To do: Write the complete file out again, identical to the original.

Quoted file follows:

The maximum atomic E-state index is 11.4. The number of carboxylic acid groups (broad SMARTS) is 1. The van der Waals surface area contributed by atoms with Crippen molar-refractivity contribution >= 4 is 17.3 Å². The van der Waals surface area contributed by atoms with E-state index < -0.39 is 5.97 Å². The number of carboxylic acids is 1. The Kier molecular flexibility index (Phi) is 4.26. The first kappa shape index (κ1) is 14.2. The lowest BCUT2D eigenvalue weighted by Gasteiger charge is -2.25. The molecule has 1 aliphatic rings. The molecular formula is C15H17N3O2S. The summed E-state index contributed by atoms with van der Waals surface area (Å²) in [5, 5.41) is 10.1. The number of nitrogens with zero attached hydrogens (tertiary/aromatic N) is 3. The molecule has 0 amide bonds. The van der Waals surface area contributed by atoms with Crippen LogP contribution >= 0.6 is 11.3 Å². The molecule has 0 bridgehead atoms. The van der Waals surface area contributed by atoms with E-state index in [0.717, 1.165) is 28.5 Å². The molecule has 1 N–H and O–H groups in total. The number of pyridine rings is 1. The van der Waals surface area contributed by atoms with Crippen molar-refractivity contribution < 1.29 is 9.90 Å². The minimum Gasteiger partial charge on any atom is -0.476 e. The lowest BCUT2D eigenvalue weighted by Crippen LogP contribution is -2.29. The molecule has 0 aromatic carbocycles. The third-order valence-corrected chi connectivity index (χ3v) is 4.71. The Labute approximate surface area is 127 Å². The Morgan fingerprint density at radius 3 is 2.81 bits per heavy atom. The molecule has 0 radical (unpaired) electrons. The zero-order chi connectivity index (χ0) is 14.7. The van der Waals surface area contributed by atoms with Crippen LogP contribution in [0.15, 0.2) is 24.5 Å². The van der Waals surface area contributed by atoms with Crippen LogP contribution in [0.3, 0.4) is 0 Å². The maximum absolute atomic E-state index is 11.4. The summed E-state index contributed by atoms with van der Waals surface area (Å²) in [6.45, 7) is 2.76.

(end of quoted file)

The maximum atomic E-state index is 11.4. The number of carboxylic acid groups (broad SMARTS) is 1. The van der Waals surface area contributed by atoms with Crippen molar-refractivity contribution >= 4 is 17.3 Å². The van der Waals surface area contributed by atoms with E-state index < -0.39 is 5.97 Å². The number of carboxylic acids is 1. The Kier molecular flexibility index (Phi) is 4.26. The first kappa shape index (κ1) is 14.2. The lowest BCUT2D eigenvalue weighted by Gasteiger charge is -2.25. The molecule has 1 aliphatic rings. The molecular formula is C15H17N3O2S. The summed E-state index contributed by atoms with van der Waals surface area (Å²) in [5, 5.41) is 10.1. The number of nitrogens with zero attached hydrogens (tertiary/aromatic N) is 3. The molecule has 0 amide bonds. The van der Waals surface area contributed by atoms with Crippen LogP contribution >= 0.6 is 11.3 Å². The molecule has 0 bridgehead atoms. The van der Waals surface area contributed by atoms with E-state index in [0.717, 1.165) is 28.5 Å². The molecule has 1 N–H and O–H groups in total. The number of pyridine rings is 1. The van der Waals surface area contributed by atoms with Crippen molar-refractivity contribution < 1.29 is 9.90 Å². The minimum Gasteiger partial charge on any atom is -0.476 e. The lowest BCUT2D eigenvalue weighted by Crippen LogP contribution is -2.29. The molecule has 0 aromatic carbocycles. The third-order valence-corrected chi connectivity index (χ3v) is 4.71. The Labute approximate surface area is 127 Å². The Morgan fingerprint density at radius 3 is 2.81 bits per heavy atom. The molecule has 0 radical (unpaired) electrons. The zero-order chi connectivity index (χ0) is 14.7. The van der Waals surface area contributed by atoms with Crippen LogP contribution in [0.15, 0.2) is 24.5 Å². The van der Waals surface area contributed by atoms with Crippen LogP contribution in [0.3, 0.4) is 0 Å². The maximum absolute atomic E-state index is 11.4. The summed E-state index contributed by atoms with van der Waals surface area (Å²) in [6.45, 7) is 2.76.